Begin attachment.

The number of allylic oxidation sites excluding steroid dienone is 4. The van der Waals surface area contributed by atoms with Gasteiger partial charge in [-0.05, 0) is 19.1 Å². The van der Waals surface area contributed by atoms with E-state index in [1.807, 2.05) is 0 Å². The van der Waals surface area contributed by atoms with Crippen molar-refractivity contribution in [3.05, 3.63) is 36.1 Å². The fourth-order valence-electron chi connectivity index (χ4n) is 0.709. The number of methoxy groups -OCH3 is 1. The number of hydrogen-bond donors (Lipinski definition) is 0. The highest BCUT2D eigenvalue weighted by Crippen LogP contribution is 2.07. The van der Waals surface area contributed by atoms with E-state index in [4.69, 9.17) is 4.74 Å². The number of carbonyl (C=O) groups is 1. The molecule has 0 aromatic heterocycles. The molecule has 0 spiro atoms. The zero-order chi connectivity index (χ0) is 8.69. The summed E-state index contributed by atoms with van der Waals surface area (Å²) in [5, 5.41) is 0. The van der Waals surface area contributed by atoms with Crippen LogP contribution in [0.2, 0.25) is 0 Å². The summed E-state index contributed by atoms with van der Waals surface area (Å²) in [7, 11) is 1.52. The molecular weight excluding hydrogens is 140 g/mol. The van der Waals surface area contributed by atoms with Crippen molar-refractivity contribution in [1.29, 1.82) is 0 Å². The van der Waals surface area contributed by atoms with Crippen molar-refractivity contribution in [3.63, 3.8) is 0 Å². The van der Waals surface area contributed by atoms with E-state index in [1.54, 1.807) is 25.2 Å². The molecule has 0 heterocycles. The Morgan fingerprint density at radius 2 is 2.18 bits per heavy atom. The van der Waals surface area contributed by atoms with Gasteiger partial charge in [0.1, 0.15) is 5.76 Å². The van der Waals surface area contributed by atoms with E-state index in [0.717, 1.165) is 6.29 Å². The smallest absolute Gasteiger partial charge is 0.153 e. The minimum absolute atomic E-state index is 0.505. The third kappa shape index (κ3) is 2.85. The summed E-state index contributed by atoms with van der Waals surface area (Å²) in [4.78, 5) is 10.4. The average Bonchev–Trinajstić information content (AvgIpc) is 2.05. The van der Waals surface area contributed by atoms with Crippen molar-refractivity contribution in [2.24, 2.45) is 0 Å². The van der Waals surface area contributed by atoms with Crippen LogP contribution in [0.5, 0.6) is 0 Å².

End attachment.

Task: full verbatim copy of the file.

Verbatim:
The number of allylic oxidation sites excluding steroid dienone is 4. The van der Waals surface area contributed by atoms with Gasteiger partial charge in [-0.05, 0) is 19.1 Å². The van der Waals surface area contributed by atoms with E-state index in [1.807, 2.05) is 0 Å². The van der Waals surface area contributed by atoms with Crippen molar-refractivity contribution in [3.05, 3.63) is 36.1 Å². The fourth-order valence-electron chi connectivity index (χ4n) is 0.709. The number of methoxy groups -OCH3 is 1. The number of hydrogen-bond donors (Lipinski definition) is 0. The highest BCUT2D eigenvalue weighted by Crippen LogP contribution is 2.07. The van der Waals surface area contributed by atoms with E-state index in [4.69, 9.17) is 4.74 Å². The number of carbonyl (C=O) groups is 1. The molecule has 0 aromatic heterocycles. The molecule has 0 spiro atoms. The zero-order chi connectivity index (χ0) is 8.69. The summed E-state index contributed by atoms with van der Waals surface area (Å²) in [5, 5.41) is 0. The van der Waals surface area contributed by atoms with Crippen LogP contribution in [0.2, 0.25) is 0 Å². The summed E-state index contributed by atoms with van der Waals surface area (Å²) in [7, 11) is 1.52. The molecular weight excluding hydrogens is 140 g/mol. The van der Waals surface area contributed by atoms with Crippen molar-refractivity contribution in [1.29, 1.82) is 0 Å². The van der Waals surface area contributed by atoms with Crippen molar-refractivity contribution in [3.63, 3.8) is 0 Å². The van der Waals surface area contributed by atoms with E-state index in [1.54, 1.807) is 25.2 Å². The molecule has 0 heterocycles. The Morgan fingerprint density at radius 2 is 2.18 bits per heavy atom. The van der Waals surface area contributed by atoms with Gasteiger partial charge in [0.1, 0.15) is 5.76 Å². The van der Waals surface area contributed by atoms with E-state index in [0.717, 1.165) is 6.29 Å². The smallest absolute Gasteiger partial charge is 0.153 e. The minimum absolute atomic E-state index is 0.505. The third kappa shape index (κ3) is 2.85. The summed E-state index contributed by atoms with van der Waals surface area (Å²) in [4.78, 5) is 10.4. The average Bonchev–Trinajstić information content (AvgIpc) is 2.05. The van der Waals surface area contributed by atoms with Crippen molar-refractivity contribution in [2.24, 2.45) is 0 Å². The van der Waals surface area contributed by atoms with Crippen LogP contribution in [0.5, 0.6) is 0 Å².